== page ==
It should seem that, this Psalm was composed at a time when the church was oppressed, and the enemy triumphed; and silence at a throne of grace proved a sharp exercise to the people. The subject is of this kind. Here are complaints and petitions follow e d up with faith, that the Lord will hear, and in due time answer the cries of his afflicted.
It is always a mark of grace when the Lord's afflicted ones can commit their cause, be it what it may, into the hands of God. But though a believing soul can, and will refer all into the divine wisdom and justice, yet it is profitable to draw nigh to the Lord with our complaints, and to leave them there. It is one thing to complain of God, and another to complain to God. The Lord hath commanded his troubled ones to draw nigh unto him. Call upon me in the time of trouble, and I will hear thee. And again, the Lord saith, For the oppression of the poor, for the sighing of the needy, now will I arise, saith the Lord. Psalms 12:5.
This is a beautiful appeal to the oppressor. In the contemplation of the divine perfections, the oppressed believer points out how impossible it is for the wicked to escape the all-seeing eye and almighty arm of God. Reader! what a blessed thought is it to the true follower of Jesus, that "whoso toucheth one of Christ's little ones, toucheth the apple of his eye." Zechariah 3:8.
Here the subject takes a new turn. From appealing to men, the petitioner turns now unto the Lord; and he puts it down as an unquestionable truth, that, let men persecute how they may, or let the sorrows of God's afflicted ones be what they will, yet that man cannot fail to be blessed whom the Lord chasteneth. As many as I love, saith Christ, I rebuke and chasten. Revelation 3:19; Hebrews 12:5-9. Reader! do not fail to recollect this, in all thine afflicting exercises.
The Psalmist is looking round for help or assistance against the common enemy; but finding none, he looks to the Lord. It is blessed to be stripped of all creature-help and creature-confidence, that we may be constrained to look wholly unto the Lord!
This is a precious verse. Happy the soul that can adopt the same language! When carnal men are in trouble, they will be turning from one earthly comfort to another, to find relief. But when a child of God is in sorrow, he knows that nothing but the same hand that wounds can heal. Oh! what blessedness will he then find in that promise, brought home and applied to the soul by the Holy Ghost: I, even I, am he that comforteth you. Isaiah 51:12. How truly blessed is it in trouble to look to Christ and the rich consolations in him!
Here is the conclusion of every faithful follower of the Lord Jesus. Here he rests the ultimatum of all his exercises. Tell ye the righteous, it shall be well with him. He that rests in Christ, and his blood and salvation, rests in that which cannot fail. He that believeth shall not be ashamed, nor confounded, world without end. Oh! for grace to be found in Christ, and resting upon him: here cannot be a failure, but an everlasting security, and a good hope through grace: They shall be even as the mount Zion, which may not be removed, but standeth fast forever.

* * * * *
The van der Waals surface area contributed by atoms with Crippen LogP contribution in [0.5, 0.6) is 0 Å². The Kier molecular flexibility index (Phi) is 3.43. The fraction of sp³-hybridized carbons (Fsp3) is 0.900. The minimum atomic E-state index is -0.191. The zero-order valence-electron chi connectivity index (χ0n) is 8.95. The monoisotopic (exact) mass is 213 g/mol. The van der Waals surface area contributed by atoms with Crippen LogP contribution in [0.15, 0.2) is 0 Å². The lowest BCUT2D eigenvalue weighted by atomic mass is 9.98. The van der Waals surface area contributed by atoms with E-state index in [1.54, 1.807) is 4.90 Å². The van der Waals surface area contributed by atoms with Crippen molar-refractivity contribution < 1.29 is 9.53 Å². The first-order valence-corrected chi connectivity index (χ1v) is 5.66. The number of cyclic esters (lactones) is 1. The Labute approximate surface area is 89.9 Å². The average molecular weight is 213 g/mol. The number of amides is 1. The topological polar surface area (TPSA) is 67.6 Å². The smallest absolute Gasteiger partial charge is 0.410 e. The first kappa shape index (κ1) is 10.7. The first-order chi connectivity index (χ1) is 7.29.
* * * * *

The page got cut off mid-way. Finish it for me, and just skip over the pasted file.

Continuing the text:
How blessed it is, that the Lord hath reserved in his own hands the judgment and punishment of his enemies! And however we may be led to think that we are doing the cause of Christ good, when at any time we feel constrained to take vengeance of his enemies, yet here we learn to leave the whole with the Lord. Vengeance is mine, I will recompense, saith the Lord.
But amidst all the exercises with which the faithful are tried, from the oppression and malice of the world, what a blessed relief is it to have a covenant God to fly unto, and to lodge all complaints in his almighty hands. Precious Jesus! thy comforts are a rich cordial to the soul, amidst the host of sorrows with which thy people groan in the present state. Thy blood and righteousness, thy grace, and the sweet influences of thine Holy Spirit; the fulness, fitness, suitableness, and all-sufficiency that is in thee, become a most powerful balance to bear up the mind under all the pressure of the sins and sorrows of life. I bespeak, Lord, an interest in thee, and communion with thee, and every suited grace from thee, against a dark and trying hour. Do thou, gracious Lord, by thine Holy Spirit, grant me continual, daily, hourly relief, to bear up against all despondency. And oh! Lord, grant me such faith, and in such lively exercise, that my soul may at all times rejoice in the consolation! Give me to find comfort in thee, and then, sure I am, I shall find assurance in thy great salvation. Return to thy rest, O my soul (will then be the language of my heart) for the Lord hath dealt bountifully with thee.
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Hawker, Robert, D.D. "Commentary on Psalms 94". "Hawker's Poor Man's Commentary". https://www.studylight.org/
the Second Week after Easter